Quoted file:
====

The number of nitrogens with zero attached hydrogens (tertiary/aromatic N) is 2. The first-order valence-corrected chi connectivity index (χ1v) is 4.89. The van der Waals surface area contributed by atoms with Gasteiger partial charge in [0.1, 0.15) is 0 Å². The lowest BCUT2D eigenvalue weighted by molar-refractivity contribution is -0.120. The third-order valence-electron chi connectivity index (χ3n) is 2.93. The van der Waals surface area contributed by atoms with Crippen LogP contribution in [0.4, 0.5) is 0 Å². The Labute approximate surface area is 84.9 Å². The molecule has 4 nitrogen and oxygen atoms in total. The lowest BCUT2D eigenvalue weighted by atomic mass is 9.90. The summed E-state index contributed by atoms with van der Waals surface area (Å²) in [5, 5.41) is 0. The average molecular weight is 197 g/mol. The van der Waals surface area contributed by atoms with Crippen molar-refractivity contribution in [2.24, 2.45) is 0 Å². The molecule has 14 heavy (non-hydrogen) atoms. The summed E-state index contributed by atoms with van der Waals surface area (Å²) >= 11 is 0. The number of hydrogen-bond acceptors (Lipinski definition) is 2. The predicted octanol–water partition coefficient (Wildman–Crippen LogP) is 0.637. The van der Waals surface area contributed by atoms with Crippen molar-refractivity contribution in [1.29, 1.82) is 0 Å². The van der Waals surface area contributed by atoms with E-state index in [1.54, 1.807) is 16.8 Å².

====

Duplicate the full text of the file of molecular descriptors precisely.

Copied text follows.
The number of nitrogens with zero attached hydrogens (tertiary/aromatic N) is 2. The first-order valence-corrected chi connectivity index (χ1v) is 4.89. The van der Waals surface area contributed by atoms with Gasteiger partial charge in [0.1, 0.15) is 0 Å². The lowest BCUT2D eigenvalue weighted by molar-refractivity contribution is -0.120. The third-order valence-electron chi connectivity index (χ3n) is 2.93. The van der Waals surface area contributed by atoms with Crippen LogP contribution in [0.4, 0.5) is 0 Å². The Labute approximate surface area is 84.9 Å². The molecule has 4 nitrogen and oxygen atoms in total. The lowest BCUT2D eigenvalue weighted by atomic mass is 9.90. The summed E-state index contributed by atoms with van der Waals surface area (Å²) in [5, 5.41) is 0. The average molecular weight is 197 g/mol. The van der Waals surface area contributed by atoms with Crippen molar-refractivity contribution in [2.24, 2.45) is 0 Å². The molecule has 14 heavy (non-hydrogen) atoms. The summed E-state index contributed by atoms with van der Waals surface area (Å²) >= 11 is 0. The number of hydrogen-bond acceptors (Lipinski definition) is 2. The predicted octanol–water partition coefficient (Wildman–Crippen LogP) is 0.637. The van der Waals surface area contributed by atoms with Crippen molar-refractivity contribution in [1.29, 1.82) is 0 Å². The van der Waals surface area contributed by atoms with E-state index in [1.54, 1.807) is 16.8 Å².